Me: “I believe that the Bible should be our foundation for discerning how we ought to influence government.”
Someone-else: “You are advocating a theocratic utopia!”
Me: “Ummmm… No.”
The above exchange is all too common, unfortunately, to be more than slightly humorous to me. I get that response all the time, and it is, to be honest, rather aggravating. 😛
Many people have evinced a desire to understand what a theocracy really is, and as I am tired of trying to say the same thing over and over again, I thought it would be handy to answer the above response once and for all. (And put the debates all in one handy location. 😉 )
But that is rather hard to do, because it really isn’t a response at all, but a knee-jerk reaction. However, the word Theocracy has a lot of varying connotations, and as they all have a profound lexicological bearing on Godly government, I believe it is worthwhile to discuss them.
As with any word that you want to find the best definition for, I will of course turn to Webster’s 1828 for a Biblical definition:
THEOC’RACY, n. [Gr. God, and power; to hold.] Government of a state by the immediate direction of God; or the state thus governed. Of this species the Israelites furnish an illustrious example. The theocracy lasted till the time of Saul.
This gives me a very good place to start my study. The modern dictionaries and common usage has watered and perverted this definition until it is practically unrecognizable, and lexicologically useless (except to throw at someone to annoy them). Getting back to the above definition would be a major improvement in the current state of our language, and also a major help in discerning God’s will for the formation and influence of government.
There are two rival definitions that are prevalent in usage today (other than the correct one).
One is used by a group of eminent (but with whom I passionately disagree with on several vital and foundational issues other than that of the definition of theocracy) scholars who call themselves theonomists for the most part.
The other is merely a ‘label.’ A word used for attack, rather than refutation. This form is so perverted and weakened that it carries just about as much weight as the ridiculous word ‘speciesist,’ which term is used to label someone who thinks that humans are (oh horror!) better than any other species of animal. In other words: pointless, useless, and meaningless. This is the term used in my opening exchange, and which really merits little more than what I am saying right here: ignore it. 🙂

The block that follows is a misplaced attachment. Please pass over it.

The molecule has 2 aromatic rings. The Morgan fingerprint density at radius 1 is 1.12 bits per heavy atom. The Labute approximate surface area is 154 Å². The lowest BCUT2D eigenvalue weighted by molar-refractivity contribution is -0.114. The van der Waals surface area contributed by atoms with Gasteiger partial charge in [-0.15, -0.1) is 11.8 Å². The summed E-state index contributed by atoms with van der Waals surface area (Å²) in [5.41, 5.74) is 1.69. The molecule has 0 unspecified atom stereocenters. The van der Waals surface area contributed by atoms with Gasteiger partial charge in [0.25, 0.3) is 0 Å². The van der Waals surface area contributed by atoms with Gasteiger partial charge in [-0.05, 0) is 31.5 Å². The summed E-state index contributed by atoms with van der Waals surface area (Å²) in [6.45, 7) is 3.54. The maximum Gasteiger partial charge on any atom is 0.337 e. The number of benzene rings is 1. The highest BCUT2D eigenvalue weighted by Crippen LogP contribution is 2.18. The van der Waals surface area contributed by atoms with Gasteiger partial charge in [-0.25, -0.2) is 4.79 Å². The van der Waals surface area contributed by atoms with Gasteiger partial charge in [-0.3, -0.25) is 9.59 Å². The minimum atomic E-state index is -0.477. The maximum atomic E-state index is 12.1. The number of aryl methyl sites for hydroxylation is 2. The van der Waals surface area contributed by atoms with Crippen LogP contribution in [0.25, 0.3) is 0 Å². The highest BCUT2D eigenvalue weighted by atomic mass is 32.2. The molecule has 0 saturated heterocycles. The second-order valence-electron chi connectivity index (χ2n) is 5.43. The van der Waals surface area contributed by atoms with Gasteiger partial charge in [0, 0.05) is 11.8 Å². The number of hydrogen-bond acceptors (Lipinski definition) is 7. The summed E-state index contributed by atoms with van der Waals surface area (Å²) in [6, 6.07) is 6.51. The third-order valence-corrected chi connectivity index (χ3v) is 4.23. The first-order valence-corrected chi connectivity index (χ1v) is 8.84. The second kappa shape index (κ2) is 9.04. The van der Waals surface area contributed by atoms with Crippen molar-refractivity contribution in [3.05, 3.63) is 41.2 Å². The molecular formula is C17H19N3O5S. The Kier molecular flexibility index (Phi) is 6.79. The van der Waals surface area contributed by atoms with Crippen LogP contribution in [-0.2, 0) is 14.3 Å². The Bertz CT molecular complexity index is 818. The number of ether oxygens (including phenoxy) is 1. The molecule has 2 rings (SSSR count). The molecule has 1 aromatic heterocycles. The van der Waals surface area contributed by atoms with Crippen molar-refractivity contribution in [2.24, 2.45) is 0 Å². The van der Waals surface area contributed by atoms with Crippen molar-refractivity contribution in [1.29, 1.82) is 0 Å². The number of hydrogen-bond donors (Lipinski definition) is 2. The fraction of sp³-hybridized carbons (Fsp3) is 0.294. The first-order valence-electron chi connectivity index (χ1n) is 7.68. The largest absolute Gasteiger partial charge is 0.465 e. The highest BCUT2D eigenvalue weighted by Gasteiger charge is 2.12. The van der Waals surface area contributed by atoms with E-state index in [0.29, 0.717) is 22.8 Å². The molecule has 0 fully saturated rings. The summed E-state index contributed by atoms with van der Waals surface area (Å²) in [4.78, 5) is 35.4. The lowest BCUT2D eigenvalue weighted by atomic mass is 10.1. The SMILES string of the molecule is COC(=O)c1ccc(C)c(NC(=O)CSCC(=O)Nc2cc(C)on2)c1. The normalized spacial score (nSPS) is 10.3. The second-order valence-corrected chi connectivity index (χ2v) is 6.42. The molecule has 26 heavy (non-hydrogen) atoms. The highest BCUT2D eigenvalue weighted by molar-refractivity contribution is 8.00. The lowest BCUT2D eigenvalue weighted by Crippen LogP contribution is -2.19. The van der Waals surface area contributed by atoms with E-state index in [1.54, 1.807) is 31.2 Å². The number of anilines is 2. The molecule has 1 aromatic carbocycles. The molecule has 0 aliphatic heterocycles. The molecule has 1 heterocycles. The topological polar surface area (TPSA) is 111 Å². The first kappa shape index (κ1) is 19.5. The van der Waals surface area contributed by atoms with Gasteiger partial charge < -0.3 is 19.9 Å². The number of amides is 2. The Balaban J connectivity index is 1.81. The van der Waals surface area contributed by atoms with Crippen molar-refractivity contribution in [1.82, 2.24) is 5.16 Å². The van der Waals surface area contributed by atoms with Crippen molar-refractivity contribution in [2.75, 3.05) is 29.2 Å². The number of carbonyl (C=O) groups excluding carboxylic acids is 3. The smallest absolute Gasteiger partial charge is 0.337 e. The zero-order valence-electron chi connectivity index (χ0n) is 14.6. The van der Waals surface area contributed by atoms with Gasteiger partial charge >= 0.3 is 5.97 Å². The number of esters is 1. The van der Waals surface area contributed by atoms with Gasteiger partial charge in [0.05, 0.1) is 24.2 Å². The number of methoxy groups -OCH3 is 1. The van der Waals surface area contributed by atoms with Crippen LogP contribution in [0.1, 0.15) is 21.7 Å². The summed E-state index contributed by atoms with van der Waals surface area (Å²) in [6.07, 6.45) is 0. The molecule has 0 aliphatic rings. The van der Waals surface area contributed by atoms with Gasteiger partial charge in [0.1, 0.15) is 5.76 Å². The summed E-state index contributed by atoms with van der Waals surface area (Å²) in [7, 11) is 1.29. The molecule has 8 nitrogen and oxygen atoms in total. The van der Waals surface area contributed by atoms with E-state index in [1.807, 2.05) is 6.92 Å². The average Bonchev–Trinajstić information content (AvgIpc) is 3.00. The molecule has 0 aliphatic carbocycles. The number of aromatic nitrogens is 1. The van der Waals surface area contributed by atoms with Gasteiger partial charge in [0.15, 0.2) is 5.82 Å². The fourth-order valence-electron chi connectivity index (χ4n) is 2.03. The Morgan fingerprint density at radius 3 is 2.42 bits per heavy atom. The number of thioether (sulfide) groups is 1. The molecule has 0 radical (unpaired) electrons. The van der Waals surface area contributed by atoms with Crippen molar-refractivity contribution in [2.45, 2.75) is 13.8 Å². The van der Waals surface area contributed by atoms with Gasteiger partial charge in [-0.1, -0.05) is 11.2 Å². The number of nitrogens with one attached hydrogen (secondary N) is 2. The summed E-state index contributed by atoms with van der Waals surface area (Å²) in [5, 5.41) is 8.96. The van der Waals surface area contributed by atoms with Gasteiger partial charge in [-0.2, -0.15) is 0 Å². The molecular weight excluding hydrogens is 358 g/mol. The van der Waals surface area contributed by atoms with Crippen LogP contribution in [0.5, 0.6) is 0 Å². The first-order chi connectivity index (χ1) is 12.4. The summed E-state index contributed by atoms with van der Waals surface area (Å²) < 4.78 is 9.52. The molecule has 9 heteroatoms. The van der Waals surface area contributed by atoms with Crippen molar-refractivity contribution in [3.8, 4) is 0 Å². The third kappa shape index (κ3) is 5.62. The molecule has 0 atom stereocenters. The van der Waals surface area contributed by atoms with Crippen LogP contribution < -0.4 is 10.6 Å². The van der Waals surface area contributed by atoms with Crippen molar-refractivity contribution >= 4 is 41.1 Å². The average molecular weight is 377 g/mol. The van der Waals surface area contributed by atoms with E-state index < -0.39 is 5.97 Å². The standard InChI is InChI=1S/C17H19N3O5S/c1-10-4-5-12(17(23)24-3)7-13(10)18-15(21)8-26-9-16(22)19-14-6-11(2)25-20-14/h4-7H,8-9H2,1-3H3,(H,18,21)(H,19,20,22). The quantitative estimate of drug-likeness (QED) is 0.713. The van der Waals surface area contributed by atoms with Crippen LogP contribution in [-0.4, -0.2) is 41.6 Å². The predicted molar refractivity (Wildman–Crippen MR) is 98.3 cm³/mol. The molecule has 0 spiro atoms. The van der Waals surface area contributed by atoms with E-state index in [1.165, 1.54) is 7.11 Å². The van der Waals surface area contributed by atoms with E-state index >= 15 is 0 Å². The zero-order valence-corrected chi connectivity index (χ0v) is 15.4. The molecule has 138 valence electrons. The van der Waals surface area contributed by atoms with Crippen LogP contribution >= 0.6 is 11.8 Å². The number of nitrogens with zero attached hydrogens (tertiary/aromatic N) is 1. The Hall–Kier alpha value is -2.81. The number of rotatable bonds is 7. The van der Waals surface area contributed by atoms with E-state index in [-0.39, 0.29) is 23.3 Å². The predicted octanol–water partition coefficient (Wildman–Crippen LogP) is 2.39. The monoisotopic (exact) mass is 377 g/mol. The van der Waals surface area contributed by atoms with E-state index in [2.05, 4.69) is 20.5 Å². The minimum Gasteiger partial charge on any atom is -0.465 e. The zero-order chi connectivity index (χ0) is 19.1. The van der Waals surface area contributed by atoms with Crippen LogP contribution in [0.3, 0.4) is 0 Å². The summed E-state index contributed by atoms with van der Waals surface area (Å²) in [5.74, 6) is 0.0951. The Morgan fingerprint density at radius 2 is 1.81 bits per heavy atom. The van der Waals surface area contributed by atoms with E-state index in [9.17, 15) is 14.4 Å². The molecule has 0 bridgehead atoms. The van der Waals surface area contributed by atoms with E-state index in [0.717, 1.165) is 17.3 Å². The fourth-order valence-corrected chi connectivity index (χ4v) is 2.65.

There are, in fact, three groups of people who use the word Theocracy (other than the group that is right, of which I am a proud member, hehe).
The first are those people who use the word Theocracy correctly, and assume that I want to institute a nation in replica of OT Israel, complete with stonings for idolatry, adultery, and cursing your parents (with the possible exclusion of the ceremonial laws, whichever ones those might be).
The second is a group of people who believe that we shouldn’t use the Bible at all in government (on various grounds, all of which are wrong and heretical, and I will mainly point these people to 2 Timothy 3:16-17).
The third are the theonomists, who at first with me that we should use the Bible to determine government, assuming that I intend to do what the first group fears I will (although they call it by a different name). In other words: these people want me to institute a nation in replica of OT Israel, complete with stonings for idolatry, adultery, and cursing your parents (with the possible exclusion of the ceremonial laws, whichever ones those might be).
I am now going to refute all of the above at once by explaining why I believe that we definitely should not try to replicate the OT government (whether or not you exclude the ceremonial laws). My reason is very simple: